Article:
After being asked about my own personal voting, the second most often heard comment in my classroom during major elections is along the following lines: If you don’t vote, you are not being a good citizen. With this particular election, I imagine I will hear something along the lines of this: If you don’t vote for Trump, that’s as if you voted for Clinton. Or vice versa. I think the best way to deal with these types of comments is for a little lesson on civic virtue. My students will know about civic virtue from our lessons on the American Revolution and the Early Republic, but they may need reminding. Civic virtue may include exercising one’s right to vote, but voting alone does not automatically confer on one civic virtue. A few questions for my students: •

  • What is a citizen versus a subject? What is a republic, and how is it different from a democracy?
  • What is civic virtue? How has it changed since the days of the Founding Fathers?
  • Does voting alone make someone a good citizen?
  • Does not voting in a given election or elections automatically make someone less virtuous in terms of civic virtue?
  • What happens when one’s principles conflict with the realities of a given election? Is it okay for one person to vote on principles without compromising and one to compromise? Is one of these people smarter or morally superior to the other?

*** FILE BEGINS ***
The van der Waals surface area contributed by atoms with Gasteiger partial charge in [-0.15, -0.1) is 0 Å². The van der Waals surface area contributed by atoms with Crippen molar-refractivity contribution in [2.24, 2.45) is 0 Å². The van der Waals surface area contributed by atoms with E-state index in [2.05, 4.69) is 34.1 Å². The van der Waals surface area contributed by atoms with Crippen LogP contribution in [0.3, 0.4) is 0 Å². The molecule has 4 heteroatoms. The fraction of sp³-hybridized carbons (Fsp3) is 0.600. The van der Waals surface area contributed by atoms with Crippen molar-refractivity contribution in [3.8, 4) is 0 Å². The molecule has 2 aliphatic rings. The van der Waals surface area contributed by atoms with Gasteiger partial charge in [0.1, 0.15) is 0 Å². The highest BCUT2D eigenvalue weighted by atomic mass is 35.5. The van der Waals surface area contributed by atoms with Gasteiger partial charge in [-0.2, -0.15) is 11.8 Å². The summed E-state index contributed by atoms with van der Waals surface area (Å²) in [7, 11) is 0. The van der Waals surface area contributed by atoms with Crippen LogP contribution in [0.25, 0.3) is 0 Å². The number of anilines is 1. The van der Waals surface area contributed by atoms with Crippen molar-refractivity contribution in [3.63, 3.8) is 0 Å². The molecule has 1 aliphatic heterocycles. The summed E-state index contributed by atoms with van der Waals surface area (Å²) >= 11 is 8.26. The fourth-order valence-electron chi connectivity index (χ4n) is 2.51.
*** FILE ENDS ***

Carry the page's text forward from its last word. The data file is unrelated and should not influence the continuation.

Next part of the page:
• Should someone be asked to vote against her conscience to help a candidate or party win an election?

I know what will happen when we start delving into these questions. Some student will invariably invoke the “Yes, but” argument. Yes, but this is a really, really important election. This election matters. Everyone has to vote. (This student almost invariably means that everyone has to vote so long as they are going to vote for the right candidate.) Yes, elections are important, and yes, this one seems particularly important…now. Only history will tell us how important. Speaking of history, here are some questions for my students to consider:

  • Which particular presidential elections have served as turning points in American history and how so?
  • Which elections seemed like they would be incredibly important at the time but actually changed very little?
  • What might have been different if Jefferson, Lincoln, LBJ, etc. had not been elected?
  • What might have been different if Stevenson, Willkie, Goldwater, etc, had been elected?

So there it is. My imperfect plan on how to teach amidst the 2016 presidential election. How many days until the election again?